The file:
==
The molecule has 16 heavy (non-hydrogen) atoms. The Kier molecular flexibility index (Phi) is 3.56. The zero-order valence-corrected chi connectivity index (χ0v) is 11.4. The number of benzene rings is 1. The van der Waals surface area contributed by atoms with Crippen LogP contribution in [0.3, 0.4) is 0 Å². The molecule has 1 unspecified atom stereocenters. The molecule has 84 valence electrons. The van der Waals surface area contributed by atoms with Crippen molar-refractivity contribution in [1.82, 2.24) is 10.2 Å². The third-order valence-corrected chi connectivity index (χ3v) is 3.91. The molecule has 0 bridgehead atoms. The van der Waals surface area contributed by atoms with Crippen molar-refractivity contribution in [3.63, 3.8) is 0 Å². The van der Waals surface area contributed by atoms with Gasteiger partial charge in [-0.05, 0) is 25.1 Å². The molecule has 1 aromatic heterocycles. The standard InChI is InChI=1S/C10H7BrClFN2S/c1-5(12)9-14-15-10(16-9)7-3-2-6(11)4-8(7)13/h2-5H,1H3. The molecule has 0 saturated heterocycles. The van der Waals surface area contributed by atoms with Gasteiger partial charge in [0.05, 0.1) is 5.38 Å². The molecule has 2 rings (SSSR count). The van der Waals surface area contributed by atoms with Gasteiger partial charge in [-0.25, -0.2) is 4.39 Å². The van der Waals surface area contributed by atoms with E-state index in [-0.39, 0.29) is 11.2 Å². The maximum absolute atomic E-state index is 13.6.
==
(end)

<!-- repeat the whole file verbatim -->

The molecule has 16 heavy (non-hydrogen) atoms. The Kier molecular flexibility index (Phi) is 3.56. The zero-order valence-corrected chi connectivity index (χ0v) is 11.4. The number of benzene rings is 1. The van der Waals surface area contributed by atoms with Crippen LogP contribution in [0.3, 0.4) is 0 Å². The molecule has 1 unspecified atom stereocenters. The molecule has 84 valence electrons. The van der Waals surface area contributed by atoms with Crippen molar-refractivity contribution in [1.82, 2.24) is 10.2 Å². The third-order valence-corrected chi connectivity index (χ3v) is 3.91. The molecule has 0 bridgehead atoms. The van der Waals surface area contributed by atoms with Crippen molar-refractivity contribution in [3.63, 3.8) is 0 Å². The van der Waals surface area contributed by atoms with Gasteiger partial charge in [-0.05, 0) is 25.1 Å². The molecule has 1 aromatic heterocycles. The standard InChI is InChI=1S/C10H7BrClFN2S/c1-5(12)9-14-15-10(16-9)7-3-2-6(11)4-8(7)13/h2-5H,1H3. The molecule has 0 saturated heterocycles. The van der Waals surface area contributed by atoms with Gasteiger partial charge in [0.05, 0.1) is 5.38 Å². The molecule has 2 rings (SSSR count). The van der Waals surface area contributed by atoms with Gasteiger partial charge in [-0.25, -0.2) is 4.39 Å². The van der Waals surface area contributed by atoms with E-state index in [-0.39, 0.29) is 11.2 Å². The maximum absolute atomic E-state index is 13.6.